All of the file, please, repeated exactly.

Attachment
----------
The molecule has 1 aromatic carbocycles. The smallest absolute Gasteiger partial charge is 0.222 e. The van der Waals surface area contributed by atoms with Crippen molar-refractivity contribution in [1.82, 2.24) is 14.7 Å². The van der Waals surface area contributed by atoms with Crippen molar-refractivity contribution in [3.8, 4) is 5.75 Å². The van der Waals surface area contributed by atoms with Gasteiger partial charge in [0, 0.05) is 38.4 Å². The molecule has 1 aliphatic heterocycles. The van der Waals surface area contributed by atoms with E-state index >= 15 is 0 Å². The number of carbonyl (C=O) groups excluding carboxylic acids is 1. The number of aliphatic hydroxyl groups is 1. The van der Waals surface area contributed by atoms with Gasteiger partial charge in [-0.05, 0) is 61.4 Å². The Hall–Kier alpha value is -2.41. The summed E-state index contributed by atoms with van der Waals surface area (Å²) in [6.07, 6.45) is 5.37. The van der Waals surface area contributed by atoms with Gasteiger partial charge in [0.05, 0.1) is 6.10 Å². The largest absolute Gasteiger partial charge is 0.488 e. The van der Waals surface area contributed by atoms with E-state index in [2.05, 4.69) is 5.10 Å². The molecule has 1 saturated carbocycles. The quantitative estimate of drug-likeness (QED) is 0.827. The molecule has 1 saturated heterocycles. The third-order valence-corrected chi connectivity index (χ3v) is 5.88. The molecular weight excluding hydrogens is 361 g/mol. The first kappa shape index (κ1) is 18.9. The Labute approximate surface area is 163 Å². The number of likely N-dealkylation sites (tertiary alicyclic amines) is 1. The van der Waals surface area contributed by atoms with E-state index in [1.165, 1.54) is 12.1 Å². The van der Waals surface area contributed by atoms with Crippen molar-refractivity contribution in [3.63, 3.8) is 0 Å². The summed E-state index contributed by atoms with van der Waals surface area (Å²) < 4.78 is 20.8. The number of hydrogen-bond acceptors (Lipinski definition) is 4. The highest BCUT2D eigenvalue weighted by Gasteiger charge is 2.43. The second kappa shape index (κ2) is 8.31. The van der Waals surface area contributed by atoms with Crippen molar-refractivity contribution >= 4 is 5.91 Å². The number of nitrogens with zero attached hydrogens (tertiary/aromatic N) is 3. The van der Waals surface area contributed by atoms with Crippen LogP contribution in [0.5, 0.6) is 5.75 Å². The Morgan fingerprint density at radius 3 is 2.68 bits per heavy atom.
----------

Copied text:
The molecule has 1 aromatic carbocycles. The smallest absolute Gasteiger partial charge is 0.222 e. The van der Waals surface area contributed by atoms with Crippen molar-refractivity contribution in [1.82, 2.24) is 14.7 Å². The van der Waals surface area contributed by atoms with Crippen molar-refractivity contribution in [3.8, 4) is 5.75 Å². The van der Waals surface area contributed by atoms with Gasteiger partial charge in [0, 0.05) is 38.4 Å². The molecule has 1 aliphatic heterocycles. The van der Waals surface area contributed by atoms with E-state index >= 15 is 0 Å². The number of carbonyl (C=O) groups excluding carboxylic acids is 1. The number of aliphatic hydroxyl groups is 1. The van der Waals surface area contributed by atoms with Gasteiger partial charge in [-0.05, 0) is 61.4 Å². The Hall–Kier alpha value is -2.41. The summed E-state index contributed by atoms with van der Waals surface area (Å²) in [6.07, 6.45) is 5.37. The van der Waals surface area contributed by atoms with Gasteiger partial charge in [0.05, 0.1) is 6.10 Å². The largest absolute Gasteiger partial charge is 0.488 e. The van der Waals surface area contributed by atoms with E-state index in [2.05, 4.69) is 5.10 Å². The molecule has 1 saturated carbocycles. The quantitative estimate of drug-likeness (QED) is 0.827. The molecule has 1 saturated heterocycles. The third-order valence-corrected chi connectivity index (χ3v) is 5.88. The molecular weight excluding hydrogens is 361 g/mol. The first kappa shape index (κ1) is 18.9. The Labute approximate surface area is 163 Å². The number of likely N-dealkylation sites (tertiary alicyclic amines) is 1. The van der Waals surface area contributed by atoms with E-state index in [1.165, 1.54) is 12.1 Å². The van der Waals surface area contributed by atoms with Crippen molar-refractivity contribution in [3.63, 3.8) is 0 Å². The summed E-state index contributed by atoms with van der Waals surface area (Å²) < 4.78 is 20.8. The number of hydrogen-bond acceptors (Lipinski definition) is 4. The highest BCUT2D eigenvalue weighted by Gasteiger charge is 2.43. The second kappa shape index (κ2) is 8.31. The van der Waals surface area contributed by atoms with Crippen molar-refractivity contribution >= 4 is 5.91 Å². The number of nitrogens with zero attached hydrogens (tertiary/aromatic N) is 3. The van der Waals surface area contributed by atoms with Crippen LogP contribution in [0.5, 0.6) is 5.75 Å². The Morgan fingerprint density at radius 3 is 2.68 bits per heavy atom.